Steve Sartori
Professor Michael Morris seeks to instill an entrepreneurial mind-set across campus.

From the inspirational tales of Horatio Alger to the real-life accomplishments of Henry Ford, the spirit of enterprise exemplifies the American work ethic. The contemporary successes of such entrepreneurs as Bill Gates and Michael Dell have reinvigorated the traditions of innovation, independence, and calculated risk-taking upon which this nation was built. Recognizing this power, Syracuse University’s Martin J. Whitman School of Management will soon launch a bold, new venture of its own: the Syracuse Comprehensive Entrepreneurship Initiative (SCEI), a University-wide entrepreneurship program.

The Whitman School already offers an undergraduate major in entrepreneurship through its Program in Entrepreneurship and Emerging Enterprises (EEE), which recently was ranked by Entrepreneur magazine among the nation’s top 24 such programs. SCEI’s development is being shepherded by Professor Michael Morris, who holds the Witting Chair in Entrepreneurship. A former Fulbright Scholar who has taught entrepreneurship at universities around the world, Morris also has been a principal in four business start-ups. His goal for the program is to extend the entrepreneurial mindset beyond the confines of the management school to all the University’s schools and colleges.

Under SCEI, Whitman faculty will work with colleagues from across campus to design teaching modules that integrate entrepreneurial concepts and perspectives into a variety of courses. This will provide opportunities for students from different disciplines to interact with one another on entrepreneurial issues and projects at both the undergraduate and graduate levels. Morris also envisions additional entrepreneurship-based programs within the Whitman School that will bring students from across the University together to collaborate on projects and activities. He hopes to have the entire SCEI program up and running within three years, though significant elements should be in place as early as this fall.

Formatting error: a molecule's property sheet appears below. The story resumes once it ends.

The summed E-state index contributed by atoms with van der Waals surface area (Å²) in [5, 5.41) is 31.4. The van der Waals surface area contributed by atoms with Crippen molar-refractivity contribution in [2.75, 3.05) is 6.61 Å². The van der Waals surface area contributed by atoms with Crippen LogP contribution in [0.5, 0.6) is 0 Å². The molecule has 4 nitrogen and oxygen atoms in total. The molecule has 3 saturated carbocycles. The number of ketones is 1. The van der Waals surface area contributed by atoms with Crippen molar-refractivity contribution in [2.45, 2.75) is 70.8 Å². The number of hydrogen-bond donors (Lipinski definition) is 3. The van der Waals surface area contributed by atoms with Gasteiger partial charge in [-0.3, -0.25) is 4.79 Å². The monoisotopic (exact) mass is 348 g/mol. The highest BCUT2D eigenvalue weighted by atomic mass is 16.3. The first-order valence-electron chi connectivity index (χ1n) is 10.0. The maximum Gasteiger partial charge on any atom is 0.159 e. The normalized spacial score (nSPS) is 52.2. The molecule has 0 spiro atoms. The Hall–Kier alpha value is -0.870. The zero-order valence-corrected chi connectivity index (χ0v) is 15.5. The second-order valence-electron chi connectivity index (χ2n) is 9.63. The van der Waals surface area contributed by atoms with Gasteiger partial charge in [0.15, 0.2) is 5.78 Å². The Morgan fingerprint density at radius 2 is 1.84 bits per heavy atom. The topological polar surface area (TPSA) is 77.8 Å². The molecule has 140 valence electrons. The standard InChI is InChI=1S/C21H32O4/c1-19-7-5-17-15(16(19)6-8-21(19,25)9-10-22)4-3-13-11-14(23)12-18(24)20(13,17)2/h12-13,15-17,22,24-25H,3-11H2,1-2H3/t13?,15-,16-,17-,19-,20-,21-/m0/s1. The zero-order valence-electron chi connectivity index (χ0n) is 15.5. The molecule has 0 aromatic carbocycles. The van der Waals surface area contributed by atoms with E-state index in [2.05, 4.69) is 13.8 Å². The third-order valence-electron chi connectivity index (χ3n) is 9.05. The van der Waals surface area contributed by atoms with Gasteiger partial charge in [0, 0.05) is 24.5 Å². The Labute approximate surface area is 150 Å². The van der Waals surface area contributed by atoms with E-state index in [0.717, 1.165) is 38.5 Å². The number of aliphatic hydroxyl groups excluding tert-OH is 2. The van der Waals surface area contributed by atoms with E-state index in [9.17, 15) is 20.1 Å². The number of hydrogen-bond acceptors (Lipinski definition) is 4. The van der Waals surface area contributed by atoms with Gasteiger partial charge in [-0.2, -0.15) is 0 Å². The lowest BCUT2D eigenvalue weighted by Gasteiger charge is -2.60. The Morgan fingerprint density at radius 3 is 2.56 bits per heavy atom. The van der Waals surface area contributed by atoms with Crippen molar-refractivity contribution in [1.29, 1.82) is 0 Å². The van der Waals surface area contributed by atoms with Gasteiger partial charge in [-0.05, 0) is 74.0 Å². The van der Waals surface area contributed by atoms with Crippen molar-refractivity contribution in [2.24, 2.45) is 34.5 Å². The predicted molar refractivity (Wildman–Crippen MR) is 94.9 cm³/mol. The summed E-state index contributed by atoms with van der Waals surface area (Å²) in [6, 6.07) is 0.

The new program enjoys strong support within the Whitman School. “Entrepreneurship is our signature theme,” explains retiring Dean George R. Burman. “We believe the study of entrepreneurship and the development of an entrepreneurial mind-set not only offer our graduates the strongest preparation for successful careers, but also a philosophy of problem solving and a ‘can-do’ attitude that are useful in other aspects of their lives.”

Morris wants SCEI to be a comprehensive program with the potential to touch every student on campus, both in the classroom and through extracurricular activities and open programs. Among the initiatives already in place are the Syracuse Entrepreneurial Competition, a campus-wide student business plan competition hosted by the EEE program; START-UP: The Syracuse Entrepreneur’s Bootcamp, a course tailored for those aspiring to start businesses in the area; and the Women Igniting the Spirit of Entrepreneurship Conference, a one-day symposium held last spring that was sponsored by SU’s Michael J. Falcone Center for Entrepreneurship. “The purpose of SCEI is not to get all students on campus to start businesses,” Morris says. “The issue here is more about bringing an entrepreneurial perspective to their work, and, most importantly, to their lives.”

The value of the entrepreneurial philosophy is not lost on the students. Angelique Darling ’03, who earned a bachelor’s degree in marketing and received the EEE’s 2003 Outstanding Entrepreneurship Student Award, has observed a growing interest in entrepreneurship among her classmates. “Entrepreneurship pushes you to try new things and pursue new interests,” she says. “It really complements other majors.”

To spread the entrepreneurial spirit across campus, Morris intends to go door-to-door to all the schools and colleges to meet with interested deans and faculty members. “Entrepreneurship, more so than just about any field, is inherently cross-disciplinary,” he says. “It requires the study of economics, psychology, marketing, and finance, which makes it the most natural area for an interdisciplinary program.”

Interdisciplinary study, a cornerstone of SU’s Academic Plan, already has been established as critical to the University’s future success. The Academic Plan’s Strategic Partnerships for Innovative Research and Education (SPIREs) are designed to remove barriers that hamper collaboration among students, faculty, and staff, and to establish priorities for investment in research and graduate training. SCEI carries the spirit of the SPIREs forward on a new level. “Entrepreneurship is an ideal platform for cross-disciplinary study,” says Vice Chancellor and Provost Deborah A. Freund. “I appreciate that the people behind this program have taken the initiative to independently identify an opportunity to advance interdisciplinary activity.”